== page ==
It’s summer in the city and a killer is on the loose again as Slasher drops its third season, Solstice, Thursday on Netflix.
[Warning: General spoilers ahead.]
Set on the summer solstice, the new eight-episode season of Slasher is broken out into three-hour increments. We begin at 6am the morning that the high school members of the ensemble are set to take their final exams. It’s the longest day of the year, and aside from finals, tensions are high because it’s the first anniversary of a standalone murder that opens the new season.
That murder takes place in an appropriate-for-Miami-but-actually-in-Canada apartment building with technicolor and palm-tree-wallpapered hallways that’s a bit of a nightmare on its own. The residents do nothing to help the victim, and when the year rolls around, they start to pay for that reticence with their lives.
Stalked by a neon-masked killer cloaked all in black coined “The Druid,” the building’s residents are a fairly toxic stew of folks from a range of ethnicities, politics, moral compasses, and sexualities, ranging roughly from 17 to 50.
They’re personally and professionally entangled in various ways that aren’t always good — and all are somewhat slaves to their tech. Here’s a rundown on the who’s who, populated by series and TV newcomers and Slasher alumni.
Our center of gravity, if you will, is high school student Saadia Jalalzai (Baraka Rahmani). She’s been left on her own this day as her parents travel to see her brother. Aside from the hostility directed toward her because of her Muslim faith, she has other reasons to be nervous about the anniversary.
Her BFF is Jen Rijkers (Couple-ish‘s Mercedes Morris), who does what she can to lighten the load for her friend but is only successful to a point. She has her hands full with her brother, Connor (Impulse‘s Gabriel Darku) and Amber Ciotti (Season 1 and 2’s Joanne Vannicola), a neighbor whose PTSD about the initial murder has seemingly forced a break with reality.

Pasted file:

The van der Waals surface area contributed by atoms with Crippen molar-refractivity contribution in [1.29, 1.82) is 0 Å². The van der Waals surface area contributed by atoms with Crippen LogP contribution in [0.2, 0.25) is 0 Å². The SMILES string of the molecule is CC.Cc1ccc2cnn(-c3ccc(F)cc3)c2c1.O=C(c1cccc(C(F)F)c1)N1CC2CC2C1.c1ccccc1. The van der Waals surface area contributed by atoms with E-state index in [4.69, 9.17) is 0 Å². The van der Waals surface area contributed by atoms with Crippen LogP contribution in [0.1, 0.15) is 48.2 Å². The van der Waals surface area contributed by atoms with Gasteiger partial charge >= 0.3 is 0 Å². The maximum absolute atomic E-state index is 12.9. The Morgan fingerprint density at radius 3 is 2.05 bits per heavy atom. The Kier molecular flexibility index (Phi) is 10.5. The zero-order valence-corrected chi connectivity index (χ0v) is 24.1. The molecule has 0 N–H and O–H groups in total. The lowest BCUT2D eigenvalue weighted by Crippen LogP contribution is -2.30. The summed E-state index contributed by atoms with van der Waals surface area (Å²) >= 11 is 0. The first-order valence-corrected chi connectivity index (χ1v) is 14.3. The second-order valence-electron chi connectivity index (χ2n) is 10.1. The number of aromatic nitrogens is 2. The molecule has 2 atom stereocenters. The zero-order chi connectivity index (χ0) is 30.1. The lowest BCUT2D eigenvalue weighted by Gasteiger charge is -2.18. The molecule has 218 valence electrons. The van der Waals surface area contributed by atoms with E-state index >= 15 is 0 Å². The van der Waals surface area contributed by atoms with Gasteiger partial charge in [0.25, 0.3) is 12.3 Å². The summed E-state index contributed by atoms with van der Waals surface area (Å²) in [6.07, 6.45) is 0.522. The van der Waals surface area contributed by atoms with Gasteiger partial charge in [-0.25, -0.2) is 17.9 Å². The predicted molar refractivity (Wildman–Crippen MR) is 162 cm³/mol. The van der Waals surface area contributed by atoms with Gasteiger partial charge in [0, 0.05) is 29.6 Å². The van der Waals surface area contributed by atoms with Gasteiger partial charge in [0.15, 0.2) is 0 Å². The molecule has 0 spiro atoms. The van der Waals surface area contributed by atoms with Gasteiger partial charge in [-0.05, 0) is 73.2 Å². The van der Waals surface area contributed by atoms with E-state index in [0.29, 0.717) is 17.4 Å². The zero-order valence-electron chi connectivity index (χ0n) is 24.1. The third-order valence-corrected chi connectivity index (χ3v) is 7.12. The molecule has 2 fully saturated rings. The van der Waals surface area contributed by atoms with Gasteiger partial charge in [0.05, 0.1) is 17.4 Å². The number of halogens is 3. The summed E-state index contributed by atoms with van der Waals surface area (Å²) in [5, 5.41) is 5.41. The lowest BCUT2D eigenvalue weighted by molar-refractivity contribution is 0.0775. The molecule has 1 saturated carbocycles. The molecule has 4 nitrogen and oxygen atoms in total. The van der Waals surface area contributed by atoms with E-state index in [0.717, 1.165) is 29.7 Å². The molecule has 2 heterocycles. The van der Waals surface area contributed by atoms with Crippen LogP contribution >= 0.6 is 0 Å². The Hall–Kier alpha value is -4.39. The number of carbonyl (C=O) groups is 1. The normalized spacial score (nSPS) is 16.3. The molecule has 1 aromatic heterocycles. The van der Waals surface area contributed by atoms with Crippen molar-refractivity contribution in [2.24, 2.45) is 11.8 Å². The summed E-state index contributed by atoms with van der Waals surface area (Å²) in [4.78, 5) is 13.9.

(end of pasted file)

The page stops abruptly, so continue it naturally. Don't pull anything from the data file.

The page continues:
Erin Karpluk from Season 1 is Kaili Greenberg, a teacher at Saadia and Jen’s school who’s harboring a different side of her personality. Season 2 alumni Paula Brancati and The Walking Dead‘s Ilan Muallem are Violet and Joe Dimashke. Violet is addicted to her social media feed, running a vlog with her unfiltered theories about the killer and commentary on her neighbours. Joe’s unhappy with her online fixation and his marriage but flailing at the alternative.
Angel Lopez (Mary Kills People’s Salvatore Antonio) is a gay activist with ties to the first murder who’s also prone to hidden, dark biases. Dan and Cassidy Olensky (Season 1 and 2 alumni Dean McDermott and new cast member Genevieve DeGraves) are a father and daughter, in the loosest definition of the terms. They live an aggressive, rage-fueled life down the hall from their more reserved neighbours.
Amy Chao (Rosie Simon) is a professional gamer who lives with Xander Lemmon (Season 2’s Jim Watson), a judgy hipster who runs a pretentious café. Amy came in at the very end of the first murder and watched her friend die, which has weighed on her for a year. Robert Cormier (Ransom/Designated Survivor) is Kit Jennings, a party boy who hasn’t met anything he can’t drink, smoke, snort or screw.
Roberta Hanson (Bad Blood‘s Lisa Berry) is the detective who catches the first case and is drawn back in when it seems to restart. Pujit Singh (Kim’s Convenience‘s Ishan Davé) is her new partner who gets a crash course with the Druid killings.
Series creator Aaron Martin returns as executive producer. Ian Carpenter steps into the showrunner position and wrote episodes 304, 307, and 308. Christina Jennings, Scott Garvie, and Thomas P. Vitale also executive produce alongside producer Jay Bennett. Martin wrote the premiere with the remaining seven episodes split among Carpenter, Lucie Pagé (302), Duana Taha (303), Matt MacLennan (305), and JP Larocque (306). Rookie Blue’s Adam MacDonald directs the whole season.
The vibe from the first two episodes made available for screening is much more frenetic than the first two seasons.
Three years have passed since Season 1 aired. Now, we’re in a bit of a different headspace where people are just generally more pissed off, and that’s a fertile playground for a diverse neighbourhood dealing with killer.
That simmering rage and fear begets defensive and offensive posturing, and also folks who just tap out entirely and turn inward. Two episodes in, the series effectively captures that volatile combination of opposing personalities. Going forward, I expect they’ll be forced to get past their differences because they need each other to survive.